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Showing posts from April, 2019

A Side Note

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Following the horrible inferno at Notre Dame Cathedral, I looked up some folklore connected to that great place and recorded this short story (rather padded out from the original anecdote) about a blacksmith called Biscornet - the Two Horned - who supposedly created the ironwork on the side doors.
At the time of posting I do not know if the ornate doors have survived the raging inferno or not. I have come across an article by some modern blacksmiths admiring the artwork and saying how they bewildered to think how the original smiths could have created such things with the technology available to them in the mid-1300s (which, whilst being great praise, does not bode well if the doors do need to be replaced in a manner in keeping with the original).
It is not currently known how the fire started. A testimony to human decency - there is already a sizeable fund to help restore the cathedral, though this work is likely to be enormously expensive and take a great time to do (erecting it in…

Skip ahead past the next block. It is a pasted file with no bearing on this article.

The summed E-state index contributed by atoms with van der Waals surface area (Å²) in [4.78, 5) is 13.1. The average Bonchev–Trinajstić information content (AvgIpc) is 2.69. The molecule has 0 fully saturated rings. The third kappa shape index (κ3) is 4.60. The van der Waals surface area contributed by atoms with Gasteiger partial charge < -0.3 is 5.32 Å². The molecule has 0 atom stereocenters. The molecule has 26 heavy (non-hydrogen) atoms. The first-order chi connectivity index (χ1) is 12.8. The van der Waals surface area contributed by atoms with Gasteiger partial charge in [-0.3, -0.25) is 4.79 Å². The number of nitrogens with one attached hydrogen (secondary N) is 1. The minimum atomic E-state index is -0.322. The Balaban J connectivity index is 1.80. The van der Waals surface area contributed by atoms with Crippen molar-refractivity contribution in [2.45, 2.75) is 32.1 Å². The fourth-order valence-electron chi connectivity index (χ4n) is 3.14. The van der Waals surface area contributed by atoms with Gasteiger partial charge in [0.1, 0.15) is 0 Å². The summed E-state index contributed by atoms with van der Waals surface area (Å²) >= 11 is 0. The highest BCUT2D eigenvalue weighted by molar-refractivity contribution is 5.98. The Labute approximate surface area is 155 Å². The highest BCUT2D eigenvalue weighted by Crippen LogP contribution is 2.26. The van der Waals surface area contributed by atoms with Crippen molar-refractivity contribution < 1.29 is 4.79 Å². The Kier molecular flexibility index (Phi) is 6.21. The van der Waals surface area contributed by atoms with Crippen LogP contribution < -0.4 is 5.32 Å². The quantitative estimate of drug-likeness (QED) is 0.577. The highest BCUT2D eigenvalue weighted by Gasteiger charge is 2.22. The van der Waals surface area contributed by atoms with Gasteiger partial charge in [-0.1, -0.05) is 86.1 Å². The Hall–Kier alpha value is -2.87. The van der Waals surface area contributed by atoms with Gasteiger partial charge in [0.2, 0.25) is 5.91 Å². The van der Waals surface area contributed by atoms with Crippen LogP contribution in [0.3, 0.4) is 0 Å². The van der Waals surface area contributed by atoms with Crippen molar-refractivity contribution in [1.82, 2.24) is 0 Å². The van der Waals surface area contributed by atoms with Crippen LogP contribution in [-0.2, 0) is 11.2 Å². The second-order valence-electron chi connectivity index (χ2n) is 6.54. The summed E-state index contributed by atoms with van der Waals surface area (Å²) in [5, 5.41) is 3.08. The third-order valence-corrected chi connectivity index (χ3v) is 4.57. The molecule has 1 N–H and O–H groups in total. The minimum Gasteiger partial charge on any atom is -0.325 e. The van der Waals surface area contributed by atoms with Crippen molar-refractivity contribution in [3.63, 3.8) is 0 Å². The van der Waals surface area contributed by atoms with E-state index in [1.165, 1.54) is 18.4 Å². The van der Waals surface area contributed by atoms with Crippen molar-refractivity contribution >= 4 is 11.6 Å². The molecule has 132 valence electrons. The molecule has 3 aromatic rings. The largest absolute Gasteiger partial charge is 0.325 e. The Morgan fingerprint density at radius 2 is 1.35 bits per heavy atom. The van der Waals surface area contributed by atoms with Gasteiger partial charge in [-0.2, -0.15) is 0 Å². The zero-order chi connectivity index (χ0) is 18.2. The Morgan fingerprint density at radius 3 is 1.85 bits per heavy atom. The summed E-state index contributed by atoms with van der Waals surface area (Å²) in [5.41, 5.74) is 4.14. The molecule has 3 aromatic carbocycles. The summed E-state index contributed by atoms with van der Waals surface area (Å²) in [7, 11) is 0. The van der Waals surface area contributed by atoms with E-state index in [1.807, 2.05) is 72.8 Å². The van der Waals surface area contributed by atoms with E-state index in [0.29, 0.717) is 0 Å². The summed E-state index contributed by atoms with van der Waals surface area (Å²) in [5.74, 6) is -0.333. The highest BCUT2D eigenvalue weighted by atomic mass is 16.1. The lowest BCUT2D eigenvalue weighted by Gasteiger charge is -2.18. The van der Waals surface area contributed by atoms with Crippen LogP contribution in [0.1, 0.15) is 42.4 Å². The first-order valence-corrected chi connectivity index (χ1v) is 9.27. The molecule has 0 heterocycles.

Wilde Words

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Saw a staged version of the Picture of Dorian Gray at The Wolsey theatre, which was very well done. Still trying to decide what story to record next so, to get back in the habit of podcasting, I decided to do some of Oscar Wilde's poems.
The first poem is the relatively short The Harlot's House,a beautifully rhythmic piece which was done (far better) by Vincent Price as part of one of his touring plays several decades ago. For those listeners who have the patience for long poems, the second piece is the obligatory Ballad of Reading Gaol which Wilde wrote in the late 1800s to make readers understand how awful his prison experience was and how dreadful execution was. whilst in prison Wilde rediscovered his Christian faith, though his approach to Christ was decidedly more Hellenised than most people's. His spirituality infuses the poem, and observant listeners will note certain phrases that both poems have in common - it could just be that Wilde liked certain words and reuse…